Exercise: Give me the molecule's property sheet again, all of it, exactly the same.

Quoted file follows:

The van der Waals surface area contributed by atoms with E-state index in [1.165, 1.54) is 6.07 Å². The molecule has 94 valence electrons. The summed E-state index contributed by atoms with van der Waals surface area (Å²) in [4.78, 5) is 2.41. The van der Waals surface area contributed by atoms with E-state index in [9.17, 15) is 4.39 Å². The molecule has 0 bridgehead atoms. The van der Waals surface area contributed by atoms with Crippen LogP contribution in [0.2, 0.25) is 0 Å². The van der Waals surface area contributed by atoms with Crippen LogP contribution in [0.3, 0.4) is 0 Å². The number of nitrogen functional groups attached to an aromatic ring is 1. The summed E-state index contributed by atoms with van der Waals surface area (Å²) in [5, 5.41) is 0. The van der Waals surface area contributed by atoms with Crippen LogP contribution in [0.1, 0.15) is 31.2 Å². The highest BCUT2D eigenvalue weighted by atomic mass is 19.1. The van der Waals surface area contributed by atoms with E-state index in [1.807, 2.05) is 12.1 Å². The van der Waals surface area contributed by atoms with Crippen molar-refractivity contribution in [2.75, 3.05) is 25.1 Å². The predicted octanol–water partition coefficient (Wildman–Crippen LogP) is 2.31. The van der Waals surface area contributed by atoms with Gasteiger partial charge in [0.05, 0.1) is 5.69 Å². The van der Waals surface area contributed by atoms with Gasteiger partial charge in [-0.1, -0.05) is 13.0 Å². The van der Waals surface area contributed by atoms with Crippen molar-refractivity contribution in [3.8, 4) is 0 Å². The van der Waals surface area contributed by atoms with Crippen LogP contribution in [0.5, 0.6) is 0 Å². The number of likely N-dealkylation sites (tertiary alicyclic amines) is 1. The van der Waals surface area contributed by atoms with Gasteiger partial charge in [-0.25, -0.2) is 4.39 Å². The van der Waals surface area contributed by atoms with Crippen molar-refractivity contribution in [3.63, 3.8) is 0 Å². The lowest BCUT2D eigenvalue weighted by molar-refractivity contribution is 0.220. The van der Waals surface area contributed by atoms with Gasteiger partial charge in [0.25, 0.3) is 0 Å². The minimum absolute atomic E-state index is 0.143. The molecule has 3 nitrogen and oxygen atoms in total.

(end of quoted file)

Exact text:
The van der Waals surface area contributed by atoms with E-state index in [1.165, 1.54) is 6.07 Å². The molecule has 94 valence electrons. The summed E-state index contributed by atoms with van der Waals surface area (Å²) in [4.78, 5) is 2.41. The van der Waals surface area contributed by atoms with E-state index in [9.17, 15) is 4.39 Å². The molecule has 0 bridgehead atoms. The van der Waals surface area contributed by atoms with Crippen LogP contribution in [0.2, 0.25) is 0 Å². The van der Waals surface area contributed by atoms with Crippen LogP contribution in [0.3, 0.4) is 0 Å². The number of nitrogen functional groups attached to an aromatic ring is 1. The summed E-state index contributed by atoms with van der Waals surface area (Å²) in [5, 5.41) is 0. The van der Waals surface area contributed by atoms with Crippen LogP contribution in [0.1, 0.15) is 31.2 Å². The highest BCUT2D eigenvalue weighted by atomic mass is 19.1. The van der Waals surface area contributed by atoms with E-state index in [1.807, 2.05) is 12.1 Å². The van der Waals surface area contributed by atoms with Crippen molar-refractivity contribution in [2.75, 3.05) is 25.1 Å². The predicted octanol–water partition coefficient (Wildman–Crippen LogP) is 2.31. The van der Waals surface area contributed by atoms with Gasteiger partial charge in [0.05, 0.1) is 5.69 Å². The van der Waals surface area contributed by atoms with Gasteiger partial charge in [-0.1, -0.05) is 13.0 Å². The van der Waals surface area contributed by atoms with Crippen molar-refractivity contribution in [3.8, 4) is 0 Å². The van der Waals surface area contributed by atoms with Crippen LogP contribution in [0.5, 0.6) is 0 Å². The number of likely N-dealkylation sites (tertiary alicyclic amines) is 1. The van der Waals surface area contributed by atoms with Gasteiger partial charge in [-0.25, -0.2) is 4.39 Å². The van der Waals surface area contributed by atoms with Crippen molar-refractivity contribution in [3.63, 3.8) is 0 Å². The lowest BCUT2D eigenvalue weighted by molar-refractivity contribution is 0.220. The van der Waals surface area contributed by atoms with Gasteiger partial charge in [0.25, 0.3) is 0 Å². The minimum absolute atomic E-state index is 0.143. The molecule has 3 nitrogen and oxygen atoms in total.